Operons are a common mode of gene organization in Caenorhabditis elegans. Similar gene arrangements suggest that functional operons may exist in Brugia malayi. To definitively test this hypothesis, a bicistronic reporter vector consisting of an upstream firefly luciferase gene and a downstream renilla luciferase gene was constructed. The genome was then surveyed to identify 16 gene pairs that were likely to represent operons. Two of four domains upstream of the 5’ gene from these clusters exhibited promoter activity. When constructs replicating the promoter and intergenic arrangement found in the native putative operon were transfected into embryos, both firefly and renilla activities were detected, while constructs with the promoter alone or intergenic region alone produced no activity from the downstream reporter. These data confirm that functional operons exist in B. malayi. Mutation of three U-rich element homologues present in one of the operons resulted in a decrease in downstream renilla reporter activity, suggesting that these were important in mRNA maturation. Hemi-nested reverse transcriptase-PCR assays demonstrated that while the mRNA encoding the native downstream open reading frame of one operon contained an SL1 spliced leader at its 5’ end, the renilla gene mRNA produced from the corresponding transgenic construct did not.
Filariasis; Trans-splicing; Transfection; Biolositics; Operon
The initial wave of swine-origin influenza A virus (pandemic H1N1/09) in the United States during the spring and summer of 2009 also resulted in an increased vigilance and sampling of seasonal influenza viruses (H1N1 and H3N2), even though they are normally characterized by very low incidence outside of the winter months. To explore the nature of virus evolution during this influenza “off-season,” we conducted a phylogenetic analysis of H1N1 and H3N2 sequences sampled during April to June 2009 in New York State. Our analysis revealed that multiple lineages of both viruses were introduced and cocirculated during this time, as is typical of influenza virus during the winter. Strikingly, however, we also found strong evidence for the presence of a large transmission chain of H3N2 viruses centered on the south-east of New York State and which continued until at least 1 June 2009. These results suggest that the unseasonal transmission of influenza A viruses may be more widespread than is usually supposed.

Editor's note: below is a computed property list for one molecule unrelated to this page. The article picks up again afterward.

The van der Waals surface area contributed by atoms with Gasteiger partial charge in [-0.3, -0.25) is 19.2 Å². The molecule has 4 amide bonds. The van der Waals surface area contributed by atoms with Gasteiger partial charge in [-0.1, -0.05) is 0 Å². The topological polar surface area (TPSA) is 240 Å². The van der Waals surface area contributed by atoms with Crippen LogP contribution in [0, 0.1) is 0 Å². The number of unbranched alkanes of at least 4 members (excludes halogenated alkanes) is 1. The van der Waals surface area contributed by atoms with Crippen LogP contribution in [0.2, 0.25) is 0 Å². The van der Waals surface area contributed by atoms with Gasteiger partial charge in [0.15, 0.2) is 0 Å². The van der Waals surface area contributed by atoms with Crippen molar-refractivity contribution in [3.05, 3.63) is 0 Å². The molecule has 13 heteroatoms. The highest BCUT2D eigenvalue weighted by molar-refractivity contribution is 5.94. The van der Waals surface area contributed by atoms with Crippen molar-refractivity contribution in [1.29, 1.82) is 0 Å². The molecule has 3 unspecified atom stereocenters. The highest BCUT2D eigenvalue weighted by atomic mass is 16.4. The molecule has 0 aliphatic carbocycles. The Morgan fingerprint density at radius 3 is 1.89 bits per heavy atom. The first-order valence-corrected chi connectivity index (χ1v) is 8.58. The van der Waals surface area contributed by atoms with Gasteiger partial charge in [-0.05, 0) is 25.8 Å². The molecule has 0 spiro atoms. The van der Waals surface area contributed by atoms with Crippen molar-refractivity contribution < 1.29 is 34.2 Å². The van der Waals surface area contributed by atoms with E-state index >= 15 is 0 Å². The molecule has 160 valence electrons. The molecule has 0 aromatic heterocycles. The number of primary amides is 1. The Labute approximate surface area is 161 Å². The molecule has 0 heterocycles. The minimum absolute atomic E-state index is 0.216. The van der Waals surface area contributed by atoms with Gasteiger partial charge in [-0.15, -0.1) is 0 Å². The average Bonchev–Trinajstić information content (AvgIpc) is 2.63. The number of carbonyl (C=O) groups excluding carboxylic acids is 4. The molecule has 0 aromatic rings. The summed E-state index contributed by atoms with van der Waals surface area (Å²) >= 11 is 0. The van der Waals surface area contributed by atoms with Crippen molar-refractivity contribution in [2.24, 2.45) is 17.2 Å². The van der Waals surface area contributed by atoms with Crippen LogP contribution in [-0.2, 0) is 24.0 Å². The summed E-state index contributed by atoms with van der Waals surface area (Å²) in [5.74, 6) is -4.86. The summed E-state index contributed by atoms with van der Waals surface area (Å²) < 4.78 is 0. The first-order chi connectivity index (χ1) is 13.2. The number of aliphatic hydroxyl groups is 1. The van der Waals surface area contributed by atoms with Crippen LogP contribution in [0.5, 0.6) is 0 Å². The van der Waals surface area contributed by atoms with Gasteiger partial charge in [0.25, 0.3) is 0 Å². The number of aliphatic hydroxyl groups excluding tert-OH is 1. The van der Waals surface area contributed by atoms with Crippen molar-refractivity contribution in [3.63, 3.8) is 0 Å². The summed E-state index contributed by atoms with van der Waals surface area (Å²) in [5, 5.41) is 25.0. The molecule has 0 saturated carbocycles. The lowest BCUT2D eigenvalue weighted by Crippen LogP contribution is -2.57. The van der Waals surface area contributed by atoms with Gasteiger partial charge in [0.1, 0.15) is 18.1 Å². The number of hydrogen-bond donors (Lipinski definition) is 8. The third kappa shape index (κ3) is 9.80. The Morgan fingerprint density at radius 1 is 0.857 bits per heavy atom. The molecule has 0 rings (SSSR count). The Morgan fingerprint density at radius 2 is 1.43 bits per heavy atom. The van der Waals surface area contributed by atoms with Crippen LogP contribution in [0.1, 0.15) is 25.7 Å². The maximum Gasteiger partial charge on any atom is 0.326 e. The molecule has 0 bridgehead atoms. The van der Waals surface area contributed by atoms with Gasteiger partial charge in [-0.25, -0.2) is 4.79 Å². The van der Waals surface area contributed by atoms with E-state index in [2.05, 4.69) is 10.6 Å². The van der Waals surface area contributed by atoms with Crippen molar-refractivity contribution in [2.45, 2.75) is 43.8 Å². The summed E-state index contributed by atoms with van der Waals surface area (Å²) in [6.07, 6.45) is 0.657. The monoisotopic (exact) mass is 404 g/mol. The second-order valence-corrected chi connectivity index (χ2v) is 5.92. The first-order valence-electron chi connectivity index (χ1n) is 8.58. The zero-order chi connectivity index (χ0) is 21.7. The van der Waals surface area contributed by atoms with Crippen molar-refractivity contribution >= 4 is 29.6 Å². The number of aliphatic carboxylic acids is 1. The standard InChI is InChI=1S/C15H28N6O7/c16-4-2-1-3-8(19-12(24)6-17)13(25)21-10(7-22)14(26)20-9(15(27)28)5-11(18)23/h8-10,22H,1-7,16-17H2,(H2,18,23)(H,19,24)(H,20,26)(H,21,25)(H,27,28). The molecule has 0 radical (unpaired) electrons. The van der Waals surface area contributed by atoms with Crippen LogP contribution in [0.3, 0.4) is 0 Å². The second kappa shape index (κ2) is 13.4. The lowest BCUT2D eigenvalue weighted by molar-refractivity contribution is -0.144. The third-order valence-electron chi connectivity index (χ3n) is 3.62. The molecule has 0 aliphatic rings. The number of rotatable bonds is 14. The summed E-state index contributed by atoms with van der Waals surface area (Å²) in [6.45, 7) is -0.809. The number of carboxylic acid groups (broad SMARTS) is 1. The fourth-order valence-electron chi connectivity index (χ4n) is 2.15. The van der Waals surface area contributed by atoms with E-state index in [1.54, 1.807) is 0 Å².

The emergence of viral infections with potentially devastating consequences for human health is highly dependent on their underlying evolutionary dynamics. One likely scenario for an avian influenza virus, such as A/H5N1, to evolve to one capable of human-to-human transmission is through the acquisition of genetic material from the A/H1N1 or A/H3N2 subtypes already circulating in human populations. This would require that viruses of both subtypes coinfect the same cells, generating a mixed infection, and then reassort. Determining the nature and frequency of mixed infection with influenza virus is therefore central to understanding the emergence of pandemic, antigenic, and drug-resistant strains. To better understand the potential for such events, we explored patterns of intrahost genetic diversity in recently circulating strains of human influenza virus. By analyzing multiple viral genome sequences sampled from individual influenza patients we reveal a high level of mixed infection, including diverse lineages of the same influenza virus subtype, drug-resistant and -sensitive strains, those that are likely to differ in antigenicity, and even viruses of different influenza virus types (A and B). These results reveal that individuals can harbor influenza viruses that differ in major phenotypic properties, including those that are antigenically distinct and those that differ in their sensitivity to antiviral agents.